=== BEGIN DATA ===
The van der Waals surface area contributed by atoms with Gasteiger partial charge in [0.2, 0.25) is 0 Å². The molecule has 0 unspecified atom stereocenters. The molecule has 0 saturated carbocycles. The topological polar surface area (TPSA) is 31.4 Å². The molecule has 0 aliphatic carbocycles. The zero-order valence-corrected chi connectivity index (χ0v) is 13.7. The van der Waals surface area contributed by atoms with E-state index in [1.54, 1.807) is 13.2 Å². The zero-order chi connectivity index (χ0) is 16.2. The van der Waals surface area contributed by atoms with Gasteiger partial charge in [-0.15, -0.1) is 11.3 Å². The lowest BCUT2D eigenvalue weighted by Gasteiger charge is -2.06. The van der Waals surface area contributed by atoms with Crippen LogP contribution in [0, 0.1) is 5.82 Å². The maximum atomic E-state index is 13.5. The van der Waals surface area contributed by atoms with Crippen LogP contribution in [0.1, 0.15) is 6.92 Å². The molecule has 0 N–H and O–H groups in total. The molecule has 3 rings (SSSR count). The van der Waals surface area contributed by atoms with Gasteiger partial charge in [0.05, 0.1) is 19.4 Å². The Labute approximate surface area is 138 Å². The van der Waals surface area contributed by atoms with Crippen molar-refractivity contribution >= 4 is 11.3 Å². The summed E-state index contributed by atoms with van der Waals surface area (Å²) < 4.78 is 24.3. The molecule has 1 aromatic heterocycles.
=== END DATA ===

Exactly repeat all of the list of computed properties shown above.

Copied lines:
The van der Waals surface area contributed by atoms with Gasteiger partial charge in [0.2, 0.25) is 0 Å². The molecule has 0 unspecified atom stereocenters. The molecule has 0 saturated carbocycles. The topological polar surface area (TPSA) is 31.4 Å². The molecule has 0 aliphatic carbocycles. The zero-order valence-corrected chi connectivity index (χ0v) is 13.7. The van der Waals surface area contributed by atoms with E-state index in [1.54, 1.807) is 13.2 Å². The zero-order chi connectivity index (χ0) is 16.2. The van der Waals surface area contributed by atoms with Gasteiger partial charge in [-0.15, -0.1) is 11.3 Å². The lowest BCUT2D eigenvalue weighted by Gasteiger charge is -2.06. The van der Waals surface area contributed by atoms with Crippen LogP contribution in [0, 0.1) is 5.82 Å². The maximum atomic E-state index is 13.5. The van der Waals surface area contributed by atoms with Crippen LogP contribution in [0.1, 0.15) is 6.92 Å². The molecule has 0 N–H and O–H groups in total. The molecule has 3 rings (SSSR count). The van der Waals surface area contributed by atoms with Gasteiger partial charge in [0.05, 0.1) is 19.4 Å². The Labute approximate surface area is 138 Å². The van der Waals surface area contributed by atoms with Crippen molar-refractivity contribution >= 4 is 11.3 Å². The summed E-state index contributed by atoms with van der Waals surface area (Å²) < 4.78 is 24.3. The molecule has 1 aromatic heterocycles.